THIS DATE IN HISTORY: Other Events, deaths, births, of FEB 09
Федор Михайлович
Fyodor Mikhailovich Dostoevsky

      Fyodor Dostoevsky (Федор Михайлович Достоевский) is a Russian novelist and short-story writer whose psychological penetration into the darkest recesses of the human heart, together with his unsurpassed moments of illumination, have had an immense influence on 20th-century fiction. Dostoevsky is usually regarded as one of the finest novelists who ever lived. Literary modernism, existentialism, and various schools of psychology, theology, and literary criticism have been profoundly shaped by his ideas. His works are often called prophetic because he so accurately predicted how Russia's revolutionaries would behave if they came to power. In his time he was also renowned for his activity as a journalist.
     Dostoevsky was born on 11 November (30 October Julian) 1821. His father was a doctor at Moscow's Hospital for the Poor, where he grew rich enough to buy land and serfs. After his father's death, Dostoevsky, who suffered from epilepsy, studied military engineering and became a civil servant while secretly writing novels. His first, Бедные люди, and his second, Двойник, were both published in 1846--the first was a hit, the second a failure. Dostoevsky began participating in a radical intellectual discussion group called the Petrashevsky Circle. The group was suspected of subversive activites, which led to Dostoevsky's arrest in 1849, and his sentencing to death on 16 November 1849.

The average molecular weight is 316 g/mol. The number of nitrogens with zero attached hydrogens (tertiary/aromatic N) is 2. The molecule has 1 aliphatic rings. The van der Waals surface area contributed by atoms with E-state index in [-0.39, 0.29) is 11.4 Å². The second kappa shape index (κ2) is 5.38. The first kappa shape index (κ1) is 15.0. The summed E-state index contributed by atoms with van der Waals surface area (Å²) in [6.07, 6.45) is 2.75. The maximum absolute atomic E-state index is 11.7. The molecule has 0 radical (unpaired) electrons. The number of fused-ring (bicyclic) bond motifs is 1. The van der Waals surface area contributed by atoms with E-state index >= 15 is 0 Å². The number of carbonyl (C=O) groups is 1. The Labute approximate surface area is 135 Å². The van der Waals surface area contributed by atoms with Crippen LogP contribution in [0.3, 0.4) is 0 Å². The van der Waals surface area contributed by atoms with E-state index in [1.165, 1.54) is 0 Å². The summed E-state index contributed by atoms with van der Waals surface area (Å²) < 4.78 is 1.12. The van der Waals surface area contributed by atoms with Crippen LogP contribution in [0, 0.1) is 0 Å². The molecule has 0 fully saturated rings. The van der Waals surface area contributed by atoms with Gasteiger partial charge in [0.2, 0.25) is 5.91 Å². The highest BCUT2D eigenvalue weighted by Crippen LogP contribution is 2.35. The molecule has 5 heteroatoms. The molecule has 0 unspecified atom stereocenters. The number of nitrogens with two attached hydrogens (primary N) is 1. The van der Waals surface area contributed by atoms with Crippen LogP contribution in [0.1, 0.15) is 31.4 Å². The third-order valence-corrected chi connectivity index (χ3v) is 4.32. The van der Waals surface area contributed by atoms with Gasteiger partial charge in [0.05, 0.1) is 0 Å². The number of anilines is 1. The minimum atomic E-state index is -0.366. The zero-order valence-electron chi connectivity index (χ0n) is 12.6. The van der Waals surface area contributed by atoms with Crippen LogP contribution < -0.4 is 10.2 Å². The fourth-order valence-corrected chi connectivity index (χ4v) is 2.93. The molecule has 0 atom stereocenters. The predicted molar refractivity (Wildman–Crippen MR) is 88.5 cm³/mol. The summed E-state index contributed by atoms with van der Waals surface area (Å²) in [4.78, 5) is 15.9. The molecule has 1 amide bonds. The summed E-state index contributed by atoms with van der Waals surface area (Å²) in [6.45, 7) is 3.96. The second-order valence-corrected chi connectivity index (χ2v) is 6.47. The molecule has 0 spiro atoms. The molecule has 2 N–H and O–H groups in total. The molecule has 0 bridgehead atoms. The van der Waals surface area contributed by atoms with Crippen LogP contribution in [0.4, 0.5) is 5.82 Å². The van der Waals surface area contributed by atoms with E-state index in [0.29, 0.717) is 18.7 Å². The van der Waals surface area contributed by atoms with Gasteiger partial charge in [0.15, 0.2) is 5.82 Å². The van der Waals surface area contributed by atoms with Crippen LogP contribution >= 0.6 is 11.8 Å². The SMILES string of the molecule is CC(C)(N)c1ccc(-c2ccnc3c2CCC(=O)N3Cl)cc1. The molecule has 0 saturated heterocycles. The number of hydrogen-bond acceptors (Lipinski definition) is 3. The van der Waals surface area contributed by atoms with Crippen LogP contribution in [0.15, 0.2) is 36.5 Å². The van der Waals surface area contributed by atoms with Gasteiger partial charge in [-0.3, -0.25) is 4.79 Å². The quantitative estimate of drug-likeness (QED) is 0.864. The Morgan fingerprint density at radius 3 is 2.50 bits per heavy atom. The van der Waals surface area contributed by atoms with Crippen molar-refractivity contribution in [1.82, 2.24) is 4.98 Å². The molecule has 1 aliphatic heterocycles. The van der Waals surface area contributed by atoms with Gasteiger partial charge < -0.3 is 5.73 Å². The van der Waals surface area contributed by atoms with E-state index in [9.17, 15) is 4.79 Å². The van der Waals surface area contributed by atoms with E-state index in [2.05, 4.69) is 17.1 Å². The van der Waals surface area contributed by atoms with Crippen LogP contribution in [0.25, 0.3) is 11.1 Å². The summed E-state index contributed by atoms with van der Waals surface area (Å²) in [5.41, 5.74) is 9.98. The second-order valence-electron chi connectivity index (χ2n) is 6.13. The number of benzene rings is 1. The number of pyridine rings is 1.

On 22 December 1849, Dostoevsky was led before the firing squad but received a last-minute reprieve and was sent to a Siberian labor camp, where he worked for four years. He was released in 1854 and worked as a soldier on the Mongolian frontier. He married a widow and finally returned to Russia in 1859. The following year, he founded a magazine and two years after that journeyed to Europe for the first time. In 1864 and 1865, his wife and his brother died, the magazine folded, and Dostoevsky found himself deeply in debt, which he exacerbated by gambling. In 1866, he published Crime and Punishment, one of his most popular works. In 1867, he married a stenographer, and the couple fled to Europe to escape his creditors. His novel The Possessed (1872) was successful, and the couple returned to St. Petersburg. He published The Brothers Karamazov in 1880 to immediate success, but he died a year later.